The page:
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The District: Obsessed With Leaks

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We hate to break it to the new powers-that-be in Washington, D.C., but leaks – i.e. the unauthorized release of sensitive (often classified) government information – are going to happen.

You can rage against them if you want, you can resolve to suffer them in silence … they are still going to happen.

Whatever you do … they are still going to happen.

And sometimes, that’s not a bad thing (like when Edward Snowden revealed the extent to which our government was spying on us).  That was a good leak – even though last time we checked our government was still spying on us.

Anyway, we are continually amazed at the herculean efforts by senior officials in the administration of president Donald Trump to plug leaks … efforts which, ironically, immediately get leaked to the media.

For example, earlier this week, it was reported that U.S. attorney general Jeff Sessions wants to subject the entire National Security Council (NSC) staff to lie detector tests.

From Jonathan Swan of Axios …

Sessions’ idea is to do a one-time, one-issue, polygraph test of everyone on the NSC staff. Interrogators would sit down with every single NSC staffer (there’s more than 100 of them), and ask them, individually, what they know about the leaks of transcripts of the president’s phone calls with foreign leaders. Sessions suspects those leaks came from within the NSC, and thinks that a polygraph test — at the very least — would scare them out of leaking again.

Sessions has told associates he likes the idea of targeting the foreign leader phone calls because there’s a small enough universe of people who would have had access to these transcripts. Also, the idea that the President of the United States can’t have private conversations with foreign leaders was a bridge too far, even for Democrats.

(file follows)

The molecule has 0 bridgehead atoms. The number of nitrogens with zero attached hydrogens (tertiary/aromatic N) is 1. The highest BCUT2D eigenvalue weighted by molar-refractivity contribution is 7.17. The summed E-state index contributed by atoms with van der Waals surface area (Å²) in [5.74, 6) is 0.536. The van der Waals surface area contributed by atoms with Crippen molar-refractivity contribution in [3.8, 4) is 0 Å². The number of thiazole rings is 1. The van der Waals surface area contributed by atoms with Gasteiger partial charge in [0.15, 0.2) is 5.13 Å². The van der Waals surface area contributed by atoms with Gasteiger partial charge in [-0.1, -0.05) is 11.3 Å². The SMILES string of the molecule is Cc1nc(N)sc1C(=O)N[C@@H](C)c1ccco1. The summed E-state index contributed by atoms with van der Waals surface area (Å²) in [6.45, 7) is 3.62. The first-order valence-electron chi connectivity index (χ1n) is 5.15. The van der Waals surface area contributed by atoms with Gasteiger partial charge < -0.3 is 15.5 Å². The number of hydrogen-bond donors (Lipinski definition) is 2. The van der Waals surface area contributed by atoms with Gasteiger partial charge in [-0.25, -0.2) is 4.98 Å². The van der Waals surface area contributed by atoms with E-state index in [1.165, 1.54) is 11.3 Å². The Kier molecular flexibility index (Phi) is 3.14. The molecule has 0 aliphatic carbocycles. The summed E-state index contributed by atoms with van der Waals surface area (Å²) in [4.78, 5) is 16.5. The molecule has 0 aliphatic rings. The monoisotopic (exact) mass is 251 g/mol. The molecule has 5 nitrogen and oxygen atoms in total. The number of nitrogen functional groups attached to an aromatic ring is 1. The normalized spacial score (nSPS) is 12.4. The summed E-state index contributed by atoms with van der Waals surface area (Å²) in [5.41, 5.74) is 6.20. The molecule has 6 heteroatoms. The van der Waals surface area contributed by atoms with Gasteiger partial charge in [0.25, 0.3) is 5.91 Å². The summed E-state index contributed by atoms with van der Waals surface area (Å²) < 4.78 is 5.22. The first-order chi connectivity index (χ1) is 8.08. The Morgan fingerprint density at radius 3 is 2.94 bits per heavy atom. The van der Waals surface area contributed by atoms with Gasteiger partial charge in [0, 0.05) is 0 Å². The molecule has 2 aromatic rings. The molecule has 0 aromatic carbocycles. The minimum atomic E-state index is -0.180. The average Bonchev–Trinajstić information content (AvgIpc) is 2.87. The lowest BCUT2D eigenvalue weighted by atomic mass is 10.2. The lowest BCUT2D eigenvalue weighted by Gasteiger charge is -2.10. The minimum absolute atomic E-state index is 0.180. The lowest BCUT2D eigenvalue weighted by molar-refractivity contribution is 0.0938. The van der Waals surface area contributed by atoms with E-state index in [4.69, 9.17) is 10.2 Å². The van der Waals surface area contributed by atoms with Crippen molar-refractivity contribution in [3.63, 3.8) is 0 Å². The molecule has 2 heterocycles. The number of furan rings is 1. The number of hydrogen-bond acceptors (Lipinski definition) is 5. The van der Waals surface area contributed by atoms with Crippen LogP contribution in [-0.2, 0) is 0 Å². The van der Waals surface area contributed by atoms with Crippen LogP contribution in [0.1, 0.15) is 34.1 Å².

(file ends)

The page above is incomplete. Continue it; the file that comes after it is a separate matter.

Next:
Not to be outdone, national security advisor H.R. McMaster issued a memo this month instructing agencies to “dedicate a 1-hour, organization-wide event to engage their workforce in a discussion on the importance of protecting classified and uncontrolled unclassified information.”

Originally couched as a request, the memo goes on to note that “in order to ensure a consistent and strong message is given to the entire federal workforce, such training should occur the week of September 18-22, 2017.”

And yes, McMaster’s memo about cracking down on leaks was … obviously … leaked.  To BuzzFeed, specifically.

And of course let’s not forget the shooting star that was former White House communications director Anthony Scaramucci, whose frustration over a totally innocuous leak led to a major meltdown with a less-than-scrupulous mainstream media reporter.

Which in turn led to his firing.

Don’t get us wrong: Mishandling classified information is a big deal.  Hell, we’ve long maintained that former Democratic presidential nominee Hillary Clinton should have gone to jail for sending and receiving classified messages on her extra-legal email server – and our guess is that probably would have happened had the federal investigation into that “matter” not been rigged.

And obviously not all leaks are created equal.  Nor is the act of leaking necessarily moral or immoral – rather its value is determined based on what is leaked, and why (and to some extent … on what happens as a result of what is leaked).

We don’t blame Trump and his allies for wanting to know who is spilling their secrets.  And obviously if they catch leakers in the act, they are entitled to pursue whatever remedies the law allows.

But the best defense against leakers remains as follows: Don’t do something you don’t want everyone knowing about.

Also, if memory serves the last White House that went irrationally overboard against leakers didn’t end well.

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